Ode to Log Driver’s Waltz among art installations popping up in Saanich neighbourhood

Reb Stevenson, general director of the Gorge Tillicum Community Association, started off their neighbourhood’s amateur art installation event with an Ode to Canadian short film, the Log Driver’s Waltz. (Courtesy of Gorge Tillicum Community Association)Reb Stevenson, general director of the Gorge Tillicum Community Association, started off their neighbourhood’s amateur art installation event with an Ode to Canadian short film, the Log Driver’s Waltz. (Courtesy of Gorge Tillicum Community Association)
Reb Stevenson, general director of the Gorge Tillicum Community Association, started off their neighbourhood’s amateur art installation event with an Ode to Canadian short film, the Log Driver’s Waltz. (Courtesy of Gorge Tillicum Community Association)Reb Stevenson, general director of the Gorge Tillicum Community Association, started off their neighbourhood’s amateur art installation event with an Ode to Canadian short film, the Log Driver’s Waltz. (Courtesy of Gorge Tillicum Community Association)
One family answered the call for an art installation by hanging paintings in their front yard tree. (Courtesy of Gorge Tillicum Community Association)One family answered the call for an art installation by hanging paintings in their front yard tree. (Courtesy of Gorge Tillicum Community Association)
One resident chose to build a giant sign reading “imagine” to contribute to the outdoor art event. (Courtesy of Gorge Tillicum Community Association)One resident chose to build a giant sign reading “imagine” to contribute to the outdoor art event. (Courtesy of Gorge Tillicum Community Association)
Another resident decorated their front yard with colourfully painted stones and a sign. (Courtesy of Gorge Tillicum Community Association)Another resident decorated their front yard with colourfully painted stones and a sign. (Courtesy of Gorge Tillicum Community Association)
Placing small shoes and stuffed animals in a heart of flowers, one resident chose to honour the Indigenous children whose unmarked graves are only now being discovered at residential school sites. (Courtesy of Gorge Tillicum Community Association)Placing small shoes and stuffed animals in a heart of flowers, one resident chose to honour the Indigenous children whose unmarked graves are only now being discovered at residential school sites. (Courtesy of Gorge Tillicum Community Association)
One resident created an interactive display, asking passerby to weave natural materials into a homemade garden loom. (Courtesy of Gorge Tillicum Community Association)One resident created an interactive display, asking passerby to weave natural materials into a homemade garden loom. (Courtesy of Gorge Tillicum Community Association)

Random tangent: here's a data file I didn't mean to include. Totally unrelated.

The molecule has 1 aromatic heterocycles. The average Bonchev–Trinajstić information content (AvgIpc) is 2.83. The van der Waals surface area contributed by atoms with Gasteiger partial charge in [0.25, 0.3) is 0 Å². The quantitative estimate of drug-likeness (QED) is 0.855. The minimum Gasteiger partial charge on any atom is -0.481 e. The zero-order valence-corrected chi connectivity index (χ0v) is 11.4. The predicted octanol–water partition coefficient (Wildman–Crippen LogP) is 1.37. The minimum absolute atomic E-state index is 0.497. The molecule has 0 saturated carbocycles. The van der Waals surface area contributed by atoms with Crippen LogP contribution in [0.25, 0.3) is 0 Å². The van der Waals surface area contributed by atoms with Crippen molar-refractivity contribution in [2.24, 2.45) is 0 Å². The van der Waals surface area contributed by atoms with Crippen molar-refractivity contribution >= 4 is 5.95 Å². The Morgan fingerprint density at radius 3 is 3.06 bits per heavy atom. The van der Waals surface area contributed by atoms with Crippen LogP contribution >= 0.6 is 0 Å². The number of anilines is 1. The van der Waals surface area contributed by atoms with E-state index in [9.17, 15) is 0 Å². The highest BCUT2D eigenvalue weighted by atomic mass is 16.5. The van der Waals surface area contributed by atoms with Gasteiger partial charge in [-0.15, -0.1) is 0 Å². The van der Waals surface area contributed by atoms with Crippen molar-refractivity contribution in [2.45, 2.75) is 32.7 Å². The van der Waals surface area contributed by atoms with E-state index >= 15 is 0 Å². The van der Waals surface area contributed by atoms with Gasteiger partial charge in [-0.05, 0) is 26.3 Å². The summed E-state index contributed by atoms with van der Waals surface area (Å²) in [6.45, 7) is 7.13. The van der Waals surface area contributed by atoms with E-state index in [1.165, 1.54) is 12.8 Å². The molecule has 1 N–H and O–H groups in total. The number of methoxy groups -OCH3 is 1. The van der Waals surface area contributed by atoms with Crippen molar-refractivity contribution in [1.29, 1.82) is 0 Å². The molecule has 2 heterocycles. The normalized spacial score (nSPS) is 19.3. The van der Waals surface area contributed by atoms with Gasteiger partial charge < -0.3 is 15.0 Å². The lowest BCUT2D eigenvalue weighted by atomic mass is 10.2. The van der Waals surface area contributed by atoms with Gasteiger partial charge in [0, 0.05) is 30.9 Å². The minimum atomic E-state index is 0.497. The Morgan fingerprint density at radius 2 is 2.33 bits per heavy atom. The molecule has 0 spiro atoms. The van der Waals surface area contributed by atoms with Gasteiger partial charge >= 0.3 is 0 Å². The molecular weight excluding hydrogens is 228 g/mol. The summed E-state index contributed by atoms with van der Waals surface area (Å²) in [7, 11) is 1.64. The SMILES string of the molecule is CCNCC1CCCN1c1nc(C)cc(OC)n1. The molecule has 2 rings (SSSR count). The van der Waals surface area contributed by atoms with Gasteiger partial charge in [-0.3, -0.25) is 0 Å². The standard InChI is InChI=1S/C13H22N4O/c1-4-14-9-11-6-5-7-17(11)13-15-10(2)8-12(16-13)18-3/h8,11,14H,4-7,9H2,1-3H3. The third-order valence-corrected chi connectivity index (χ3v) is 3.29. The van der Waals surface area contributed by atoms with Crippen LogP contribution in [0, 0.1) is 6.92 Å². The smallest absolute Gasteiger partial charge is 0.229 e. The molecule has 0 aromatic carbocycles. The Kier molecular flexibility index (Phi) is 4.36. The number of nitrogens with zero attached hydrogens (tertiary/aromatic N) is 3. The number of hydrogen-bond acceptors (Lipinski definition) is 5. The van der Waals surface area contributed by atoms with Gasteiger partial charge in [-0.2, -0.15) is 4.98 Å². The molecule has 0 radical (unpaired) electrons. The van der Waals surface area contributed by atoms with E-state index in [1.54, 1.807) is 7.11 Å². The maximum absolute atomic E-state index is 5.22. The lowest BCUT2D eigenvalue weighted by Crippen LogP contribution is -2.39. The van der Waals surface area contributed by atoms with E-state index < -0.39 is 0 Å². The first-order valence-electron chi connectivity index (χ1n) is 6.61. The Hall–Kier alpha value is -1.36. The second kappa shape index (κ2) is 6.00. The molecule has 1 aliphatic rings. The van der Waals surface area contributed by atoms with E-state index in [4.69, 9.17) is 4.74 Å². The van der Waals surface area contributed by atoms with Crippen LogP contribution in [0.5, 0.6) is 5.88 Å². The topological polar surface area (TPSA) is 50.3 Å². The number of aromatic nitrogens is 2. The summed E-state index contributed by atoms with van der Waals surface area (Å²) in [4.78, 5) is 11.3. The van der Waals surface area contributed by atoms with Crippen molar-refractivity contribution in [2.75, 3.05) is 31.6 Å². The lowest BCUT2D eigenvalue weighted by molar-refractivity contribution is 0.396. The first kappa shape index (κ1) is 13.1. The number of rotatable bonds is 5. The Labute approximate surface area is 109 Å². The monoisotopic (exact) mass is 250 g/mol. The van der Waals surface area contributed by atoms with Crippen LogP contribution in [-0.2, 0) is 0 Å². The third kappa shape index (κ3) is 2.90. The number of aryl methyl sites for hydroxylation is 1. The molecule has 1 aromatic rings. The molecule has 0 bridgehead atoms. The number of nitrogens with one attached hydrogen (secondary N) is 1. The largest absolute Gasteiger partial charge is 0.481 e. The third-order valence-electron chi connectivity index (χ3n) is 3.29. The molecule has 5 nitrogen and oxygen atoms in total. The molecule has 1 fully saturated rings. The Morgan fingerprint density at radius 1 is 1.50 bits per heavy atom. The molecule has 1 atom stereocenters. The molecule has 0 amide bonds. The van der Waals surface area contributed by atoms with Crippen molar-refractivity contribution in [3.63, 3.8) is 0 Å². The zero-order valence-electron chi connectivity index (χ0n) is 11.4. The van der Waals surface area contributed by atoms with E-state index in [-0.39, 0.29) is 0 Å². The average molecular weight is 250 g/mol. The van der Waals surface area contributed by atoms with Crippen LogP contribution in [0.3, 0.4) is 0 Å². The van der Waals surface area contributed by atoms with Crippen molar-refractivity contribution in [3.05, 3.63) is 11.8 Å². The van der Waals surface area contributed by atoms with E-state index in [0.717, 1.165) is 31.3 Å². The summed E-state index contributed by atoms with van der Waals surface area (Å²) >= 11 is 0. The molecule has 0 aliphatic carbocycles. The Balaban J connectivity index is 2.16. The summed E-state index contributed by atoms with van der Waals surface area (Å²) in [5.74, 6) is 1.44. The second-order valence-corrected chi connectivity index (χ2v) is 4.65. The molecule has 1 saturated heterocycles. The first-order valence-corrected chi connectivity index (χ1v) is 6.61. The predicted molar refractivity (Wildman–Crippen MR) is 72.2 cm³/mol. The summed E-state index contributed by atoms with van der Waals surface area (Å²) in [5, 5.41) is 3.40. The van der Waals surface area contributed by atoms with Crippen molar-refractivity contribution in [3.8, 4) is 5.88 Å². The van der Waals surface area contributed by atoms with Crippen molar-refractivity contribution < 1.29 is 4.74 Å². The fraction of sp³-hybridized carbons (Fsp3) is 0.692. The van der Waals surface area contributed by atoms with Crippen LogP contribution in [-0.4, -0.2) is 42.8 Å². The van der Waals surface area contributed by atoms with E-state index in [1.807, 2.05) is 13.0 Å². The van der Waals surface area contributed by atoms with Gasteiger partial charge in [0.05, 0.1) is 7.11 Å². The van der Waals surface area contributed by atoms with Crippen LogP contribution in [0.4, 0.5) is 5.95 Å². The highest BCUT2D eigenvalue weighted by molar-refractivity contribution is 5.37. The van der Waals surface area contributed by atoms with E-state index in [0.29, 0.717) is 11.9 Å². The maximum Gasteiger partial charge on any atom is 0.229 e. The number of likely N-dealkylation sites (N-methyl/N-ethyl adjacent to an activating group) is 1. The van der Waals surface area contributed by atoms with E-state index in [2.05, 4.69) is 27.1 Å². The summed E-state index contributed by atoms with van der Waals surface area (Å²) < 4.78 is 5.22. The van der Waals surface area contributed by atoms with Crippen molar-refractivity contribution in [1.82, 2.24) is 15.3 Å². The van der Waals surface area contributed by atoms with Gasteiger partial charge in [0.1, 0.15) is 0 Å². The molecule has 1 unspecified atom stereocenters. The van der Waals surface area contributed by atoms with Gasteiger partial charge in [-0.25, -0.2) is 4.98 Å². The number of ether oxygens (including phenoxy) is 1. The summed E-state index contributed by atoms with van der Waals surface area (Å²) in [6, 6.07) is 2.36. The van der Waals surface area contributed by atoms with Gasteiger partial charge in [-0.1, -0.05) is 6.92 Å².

A Saanich community association has launched an amateur outdoor art event and is asking residents to create their own front yard installations.

Whether it’s piecing together a sculpture out of household odds and ends or trimming a hedge into a funky design, all creations are welcome, Gorge Tillicum Community Association general director Reb Stevenson said. She kicked off the event with an ode to an iconic National Film Board of Canada short film, Log Driver’s Waltz.

Others who have contributed so far have hung paintings in trees, mounted giant signs, painted stones for front gardens and invited passersby to contribute to a giant front yard loom. Another resident created a heart of flowers, kids shoes and stuffed animals to honour the children whose graves have been found at former residential school sites.

“We just thought it’d be fun to invite people to get creative and communicate with their neighbours in a way that was COVID-safe,” Stevenson said. Just like at Halloween and Christmas, the installations are about getting people out and walking around.

It’s also about building community, Stevenson said.

“It invites discussion,” she said. “It’s an invitation to talk to your neighbours.”

Technically, the event runs until July 14, but Stevenson said they would be thrilled to see installations popping up at any time.

“It would be so nice to carry this throughout the summer.”

This was the community association’s first year running the outdoor art event, but Stevenson said they hope in the future more people get involved and they get at least one installation on every street.

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